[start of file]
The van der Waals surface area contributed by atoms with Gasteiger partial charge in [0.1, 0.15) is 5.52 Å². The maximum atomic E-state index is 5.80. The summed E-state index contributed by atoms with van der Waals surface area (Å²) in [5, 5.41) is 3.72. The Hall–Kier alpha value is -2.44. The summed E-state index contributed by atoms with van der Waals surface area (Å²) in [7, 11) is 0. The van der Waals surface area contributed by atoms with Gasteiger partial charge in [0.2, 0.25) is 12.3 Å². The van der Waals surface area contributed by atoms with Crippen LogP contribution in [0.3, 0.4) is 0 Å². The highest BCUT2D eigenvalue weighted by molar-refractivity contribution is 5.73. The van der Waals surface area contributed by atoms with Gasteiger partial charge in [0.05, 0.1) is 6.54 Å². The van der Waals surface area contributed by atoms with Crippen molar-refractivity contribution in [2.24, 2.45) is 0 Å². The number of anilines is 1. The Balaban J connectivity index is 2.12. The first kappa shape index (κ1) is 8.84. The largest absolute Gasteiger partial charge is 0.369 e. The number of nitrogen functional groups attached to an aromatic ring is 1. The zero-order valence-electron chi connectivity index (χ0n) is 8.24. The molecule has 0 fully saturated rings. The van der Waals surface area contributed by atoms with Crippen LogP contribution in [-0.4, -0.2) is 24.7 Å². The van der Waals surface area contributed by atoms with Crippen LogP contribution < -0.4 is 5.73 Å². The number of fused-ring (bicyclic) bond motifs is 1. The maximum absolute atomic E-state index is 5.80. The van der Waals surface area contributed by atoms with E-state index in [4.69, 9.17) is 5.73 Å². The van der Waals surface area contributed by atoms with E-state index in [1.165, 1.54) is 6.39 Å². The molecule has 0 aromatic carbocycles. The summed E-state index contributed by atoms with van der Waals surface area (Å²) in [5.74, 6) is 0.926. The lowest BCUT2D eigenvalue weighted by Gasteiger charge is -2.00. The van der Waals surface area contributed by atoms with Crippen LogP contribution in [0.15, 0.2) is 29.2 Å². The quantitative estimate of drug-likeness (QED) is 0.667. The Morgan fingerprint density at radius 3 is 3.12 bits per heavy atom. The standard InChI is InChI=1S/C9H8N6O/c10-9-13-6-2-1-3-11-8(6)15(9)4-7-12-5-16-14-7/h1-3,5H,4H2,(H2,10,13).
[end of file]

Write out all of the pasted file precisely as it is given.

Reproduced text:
The van der Waals surface area contributed by atoms with Gasteiger partial charge in [0.1, 0.15) is 5.52 Å². The maximum atomic E-state index is 5.80. The summed E-state index contributed by atoms with van der Waals surface area (Å²) in [5, 5.41) is 3.72. The Hall–Kier alpha value is -2.44. The summed E-state index contributed by atoms with van der Waals surface area (Å²) in [7, 11) is 0. The van der Waals surface area contributed by atoms with Gasteiger partial charge in [0.2, 0.25) is 12.3 Å². The van der Waals surface area contributed by atoms with Crippen LogP contribution in [0.3, 0.4) is 0 Å². The highest BCUT2D eigenvalue weighted by molar-refractivity contribution is 5.73. The van der Waals surface area contributed by atoms with Gasteiger partial charge in [0.05, 0.1) is 6.54 Å². The van der Waals surface area contributed by atoms with Crippen molar-refractivity contribution in [2.24, 2.45) is 0 Å². The number of anilines is 1. The Balaban J connectivity index is 2.12. The first kappa shape index (κ1) is 8.84. The largest absolute Gasteiger partial charge is 0.369 e. The number of nitrogen functional groups attached to an aromatic ring is 1. The zero-order valence-electron chi connectivity index (χ0n) is 8.24. The molecule has 0 fully saturated rings. The van der Waals surface area contributed by atoms with Crippen LogP contribution in [-0.4, -0.2) is 24.7 Å². The van der Waals surface area contributed by atoms with Crippen LogP contribution < -0.4 is 5.73 Å². The number of fused-ring (bicyclic) bond motifs is 1. The maximum absolute atomic E-state index is 5.80. The van der Waals surface area contributed by atoms with E-state index in [4.69, 9.17) is 5.73 Å². The van der Waals surface area contributed by atoms with E-state index in [1.165, 1.54) is 6.39 Å². The molecule has 0 aromatic carbocycles. The summed E-state index contributed by atoms with van der Waals surface area (Å²) in [5.74, 6) is 0.926. The lowest BCUT2D eigenvalue weighted by Gasteiger charge is -2.00. The van der Waals surface area contributed by atoms with Crippen LogP contribution in [0.15, 0.2) is 29.2 Å². The quantitative estimate of drug-likeness (QED) is 0.667. The Morgan fingerprint density at radius 3 is 3.12 bits per heavy atom. The standard InChI is InChI=1S/C9H8N6O/c10-9-13-6-2-1-3-11-8(6)15(9)4-7-12-5-16-14-7/h1-3,5H,4H2,(H2,10,13).